The real St. Valentine. A Maltese connection?

St. Valetine’s day celebrated on the 14th. February, is known as a feast of love and romance. However, this feast has it’s origins from the Christian and ancient Roman period. Although there is no direct connection, in ancient Rome, the feast of Luperculia was celebrated between February 13 and 15, as the feast of spring, whereby fertility was celebrated. However, St. Valentines was a martyr priest during the Roman period, who used to wed soldiers, who were not supposed to marry, as well as Christian prisoners who were undergoing prosecution.

St. Valentine was a defendant of love, although this brought up his execution by Emperor Claudius in 278AD. According to a legend, he restored sight to the daughter of the judge who prosecuted him and left a note for her signed “Your Valentine”. We do not have much of knowledge about the history of St. Valentine. What we know is that he was buried on Via Flaminia on February 14. His relics are also found in Malta in Balzan. In fact a road named “Triq San Valentinu” is found in this village, and the feast of St. Valentine is celebrated.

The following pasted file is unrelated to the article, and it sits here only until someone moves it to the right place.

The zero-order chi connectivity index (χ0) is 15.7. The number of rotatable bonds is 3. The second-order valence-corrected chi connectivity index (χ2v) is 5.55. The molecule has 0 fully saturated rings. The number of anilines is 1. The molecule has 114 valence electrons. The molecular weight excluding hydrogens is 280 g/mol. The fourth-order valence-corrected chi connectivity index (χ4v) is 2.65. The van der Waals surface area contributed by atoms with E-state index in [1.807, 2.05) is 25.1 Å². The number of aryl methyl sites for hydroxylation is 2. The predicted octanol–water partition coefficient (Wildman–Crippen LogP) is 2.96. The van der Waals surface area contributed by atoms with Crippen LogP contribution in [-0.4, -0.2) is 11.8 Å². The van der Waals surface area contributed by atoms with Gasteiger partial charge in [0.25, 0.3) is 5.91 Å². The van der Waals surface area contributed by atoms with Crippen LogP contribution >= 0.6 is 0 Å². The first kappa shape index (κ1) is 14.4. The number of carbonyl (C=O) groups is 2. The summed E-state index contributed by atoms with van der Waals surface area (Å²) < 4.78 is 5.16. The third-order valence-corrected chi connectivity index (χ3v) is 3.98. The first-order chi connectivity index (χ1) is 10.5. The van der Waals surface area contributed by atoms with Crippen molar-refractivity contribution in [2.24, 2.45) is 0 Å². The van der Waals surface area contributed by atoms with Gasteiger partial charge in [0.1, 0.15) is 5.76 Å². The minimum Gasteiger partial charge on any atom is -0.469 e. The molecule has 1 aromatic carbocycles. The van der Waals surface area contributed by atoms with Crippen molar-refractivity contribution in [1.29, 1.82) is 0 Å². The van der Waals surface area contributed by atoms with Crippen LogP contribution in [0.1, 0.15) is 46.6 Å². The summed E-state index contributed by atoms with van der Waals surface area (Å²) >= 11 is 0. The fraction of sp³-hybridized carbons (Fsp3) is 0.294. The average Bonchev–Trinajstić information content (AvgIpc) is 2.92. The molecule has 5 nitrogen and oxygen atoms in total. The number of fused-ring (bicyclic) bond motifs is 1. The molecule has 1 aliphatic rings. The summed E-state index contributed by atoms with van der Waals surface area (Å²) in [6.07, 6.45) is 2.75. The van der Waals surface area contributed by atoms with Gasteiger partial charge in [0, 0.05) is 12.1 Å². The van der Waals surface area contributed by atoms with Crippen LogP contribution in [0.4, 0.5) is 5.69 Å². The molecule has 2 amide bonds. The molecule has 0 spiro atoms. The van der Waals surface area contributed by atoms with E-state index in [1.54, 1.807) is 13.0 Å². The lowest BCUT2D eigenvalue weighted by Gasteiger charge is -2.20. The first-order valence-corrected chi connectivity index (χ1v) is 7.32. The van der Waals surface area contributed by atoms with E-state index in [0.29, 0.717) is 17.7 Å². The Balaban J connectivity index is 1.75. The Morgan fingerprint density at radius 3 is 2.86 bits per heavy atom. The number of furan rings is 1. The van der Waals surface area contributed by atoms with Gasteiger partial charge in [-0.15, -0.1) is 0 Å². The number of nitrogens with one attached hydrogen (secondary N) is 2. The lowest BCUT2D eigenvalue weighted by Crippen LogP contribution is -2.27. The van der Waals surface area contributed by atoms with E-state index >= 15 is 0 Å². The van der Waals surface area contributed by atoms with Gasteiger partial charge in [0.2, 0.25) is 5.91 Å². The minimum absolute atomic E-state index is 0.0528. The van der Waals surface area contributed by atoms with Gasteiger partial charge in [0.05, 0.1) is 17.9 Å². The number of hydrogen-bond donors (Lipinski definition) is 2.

The reliquary are found within St Michael”s altar and was donated to the parish church of Balzan in 1820. St Valentine was then considered as the second important saint for the Balzan Parish. Consequently, many people residing in Balzan named their children Valent, Valentina or Valentino.

Would it be a good idea if couples pray for blessing infront of the relics of St Valentine? Perhaps a new tradition could set off.

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